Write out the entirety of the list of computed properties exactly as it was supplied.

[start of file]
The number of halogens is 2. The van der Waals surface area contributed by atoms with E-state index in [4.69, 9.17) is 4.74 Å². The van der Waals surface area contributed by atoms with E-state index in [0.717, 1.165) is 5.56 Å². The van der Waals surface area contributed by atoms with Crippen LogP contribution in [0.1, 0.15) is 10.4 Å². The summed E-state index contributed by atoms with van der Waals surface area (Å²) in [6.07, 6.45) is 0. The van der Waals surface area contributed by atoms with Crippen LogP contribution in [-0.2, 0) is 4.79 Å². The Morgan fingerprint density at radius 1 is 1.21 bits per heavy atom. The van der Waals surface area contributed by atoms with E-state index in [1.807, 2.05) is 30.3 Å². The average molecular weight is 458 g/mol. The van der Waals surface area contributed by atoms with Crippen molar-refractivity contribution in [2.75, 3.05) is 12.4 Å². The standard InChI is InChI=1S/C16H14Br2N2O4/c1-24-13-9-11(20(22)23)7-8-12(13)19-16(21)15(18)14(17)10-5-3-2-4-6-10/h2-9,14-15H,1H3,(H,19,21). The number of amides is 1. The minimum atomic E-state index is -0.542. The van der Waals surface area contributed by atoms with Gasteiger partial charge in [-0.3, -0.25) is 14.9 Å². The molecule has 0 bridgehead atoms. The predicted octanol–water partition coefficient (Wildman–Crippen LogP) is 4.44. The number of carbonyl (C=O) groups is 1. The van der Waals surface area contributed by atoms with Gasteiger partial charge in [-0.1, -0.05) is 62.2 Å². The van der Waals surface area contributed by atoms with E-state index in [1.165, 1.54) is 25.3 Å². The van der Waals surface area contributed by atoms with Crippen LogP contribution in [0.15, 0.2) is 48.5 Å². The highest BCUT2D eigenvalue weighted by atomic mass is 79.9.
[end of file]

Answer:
The number of halogens is 2. The van der Waals surface area contributed by atoms with E-state index in [4.69, 9.17) is 4.74 Å². The van der Waals surface area contributed by atoms with E-state index in [0.717, 1.165) is 5.56 Å². The van der Waals surface area contributed by atoms with Crippen LogP contribution in [0.1, 0.15) is 10.4 Å². The summed E-state index contributed by atoms with van der Waals surface area (Å²) in [6.07, 6.45) is 0. The van der Waals surface area contributed by atoms with Crippen LogP contribution in [-0.2, 0) is 4.79 Å². The Morgan fingerprint density at radius 1 is 1.21 bits per heavy atom. The van der Waals surface area contributed by atoms with E-state index in [1.807, 2.05) is 30.3 Å². The average molecular weight is 458 g/mol. The van der Waals surface area contributed by atoms with Crippen molar-refractivity contribution in [2.75, 3.05) is 12.4 Å². The standard InChI is InChI=1S/C16H14Br2N2O4/c1-24-13-9-11(20(22)23)7-8-12(13)19-16(21)15(18)14(17)10-5-3-2-4-6-10/h2-9,14-15H,1H3,(H,19,21). The number of amides is 1. The minimum atomic E-state index is -0.542. The van der Waals surface area contributed by atoms with Gasteiger partial charge in [-0.3, -0.25) is 14.9 Å². The molecule has 0 bridgehead atoms. The predicted octanol–water partition coefficient (Wildman–Crippen LogP) is 4.44. The number of carbonyl (C=O) groups is 1. The van der Waals surface area contributed by atoms with Gasteiger partial charge in [-0.1, -0.05) is 62.2 Å². The van der Waals surface area contributed by atoms with E-state index in [1.165, 1.54) is 25.3 Å². The van der Waals surface area contributed by atoms with Crippen LogP contribution in [0.15, 0.2) is 48.5 Å². The highest BCUT2D eigenvalue weighted by atomic mass is 79.9.